I often wonder about the first object owned on Earth. Mainly, I wonder what it was. Was it a tangible, physical article? A rock or a stick of some sort? Perhaps it was spatial, a cave or a tract of land. It’s bewildering to think about, because ownership as we know it in 2015 is intrinsically connected to money – something that didn’t exist when the first being took private possession of whatever it was. That means someone just looked at another person and – in whatever language available to him – said, “You cannot have this anymore.”
He wanted to secure something for his perpetual use. For his security.
Have you heard of the “tragedy of the commons”? To put it succinctly, it is an illustration that, in nearly all instances of “give a little for the benefit of society,” there will be at least one person who tries to eke out a slightly better situation for himself, which will lead to distrust, which will lead ultimately to unwillingness to cooperate.
An illustration: If four shepherds have 20 sheep each to graze on the same patch of grass, there will eventually become a shortage of grass for the sheep. So the four shepherds agree that each will limit their herds’ access, sending only five sheep per day. According to this theory, however, there will come a day when one shepherd thinks, “But look, grass is still in abundance, so it won’t harm anyone if I send one extra sheep.” At first, he’s right. A single transgression doesn’t clear out the field. But then another farmer may say, “Well, if he’s going to get an advantage over me, I’ll send an extra one for a day.” You can see where this is going.
Ultimately, over time, each person – in an effort to either better his situation or to “keep up with the Joneses” – depletes the supply more and more until there simply is not enough grass anymore. What began as a situation where everyone had enough for contentment but no one had enough for excess has turned into a struggle for all. This is the human way, when it comes to ownership.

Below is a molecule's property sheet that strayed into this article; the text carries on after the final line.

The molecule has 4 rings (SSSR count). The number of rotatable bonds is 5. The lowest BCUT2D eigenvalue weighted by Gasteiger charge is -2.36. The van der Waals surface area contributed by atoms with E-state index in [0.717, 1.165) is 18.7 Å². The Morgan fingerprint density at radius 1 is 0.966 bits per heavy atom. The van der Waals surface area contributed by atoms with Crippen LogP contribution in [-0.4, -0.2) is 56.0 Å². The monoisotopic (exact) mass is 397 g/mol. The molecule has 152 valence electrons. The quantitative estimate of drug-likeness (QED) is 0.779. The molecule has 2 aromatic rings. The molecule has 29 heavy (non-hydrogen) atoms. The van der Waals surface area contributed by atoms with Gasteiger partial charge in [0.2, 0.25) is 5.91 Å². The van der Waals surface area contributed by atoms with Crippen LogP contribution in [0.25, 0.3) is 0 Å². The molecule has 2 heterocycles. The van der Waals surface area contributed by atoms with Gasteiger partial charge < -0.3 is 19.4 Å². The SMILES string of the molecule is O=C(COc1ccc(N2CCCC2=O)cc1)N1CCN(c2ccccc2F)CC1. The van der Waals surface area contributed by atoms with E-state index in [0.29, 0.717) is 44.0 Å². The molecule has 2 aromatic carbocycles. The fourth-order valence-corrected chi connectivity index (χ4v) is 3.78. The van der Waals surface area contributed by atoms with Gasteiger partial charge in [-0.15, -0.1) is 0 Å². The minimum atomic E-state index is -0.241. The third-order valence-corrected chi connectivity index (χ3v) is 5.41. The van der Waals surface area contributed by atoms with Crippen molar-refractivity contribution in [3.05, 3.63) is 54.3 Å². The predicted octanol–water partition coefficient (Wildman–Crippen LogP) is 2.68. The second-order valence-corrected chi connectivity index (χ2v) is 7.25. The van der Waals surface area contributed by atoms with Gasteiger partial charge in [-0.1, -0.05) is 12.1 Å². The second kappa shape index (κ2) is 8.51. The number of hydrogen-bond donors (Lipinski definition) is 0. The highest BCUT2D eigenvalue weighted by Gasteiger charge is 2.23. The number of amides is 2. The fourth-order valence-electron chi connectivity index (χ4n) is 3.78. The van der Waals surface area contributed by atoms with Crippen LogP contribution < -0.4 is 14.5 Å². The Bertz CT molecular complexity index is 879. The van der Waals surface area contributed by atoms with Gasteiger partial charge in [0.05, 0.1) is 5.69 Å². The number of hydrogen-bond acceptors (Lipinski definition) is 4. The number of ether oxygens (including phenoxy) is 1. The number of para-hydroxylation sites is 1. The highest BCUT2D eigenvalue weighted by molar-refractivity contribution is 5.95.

We fear that others may have more than us or that we may not have enough. This drives us to hoard, to store, and to do whatever it takes to make sure we are okay.
In that sense, can ownership have been borne out of anything other than fear? The first “owner” must have feared that, whatever the object was, he may lose access to it and, thus, sustainability of some sort. We own because we are afraid of what might happen if we do not have.
Take a moment to truly reflect on the core purposes for the things you own. Sure, it’s easy to say that society has been built up to necessitate such a concept as personal ownership. You wouldn’t be wrong. But there’s still the cosmic, ultimate truth that all of the items we claim as our own goods are maintained out of the neuroses that our wellbeing, our personhood, or our existence may be threatened without it.
I own a condo with my sister. Why? Because it’s an investment. Why does an investment matter? It helps earn money. Why do I need money? To pay for a roof over my head, food in my stomach, clothes on my body. Why do I need all of this stuff? So I don’t freeze or starve. Should these happen, I would die.
I own an automobile. Why? Because I need to commute distances that are impractical to walk and I can’t afford to take a cab every single day. There aren’t available jobs closer to me. Without a job I cannot earn enough money. See above for the end of that line of thinking.
My glasses. My television, My computer. It doesn’t matter. Somewhere at the core of my ownership is the fact that, without it, I feel threatened in some way.
So that’s why we own things. Because we are afraid. Kind of seems silly when you put it that way. After all, if the biggest fear is death – and none of us has died enough to know whether or not it’s really so bad – then what are we so worried about?
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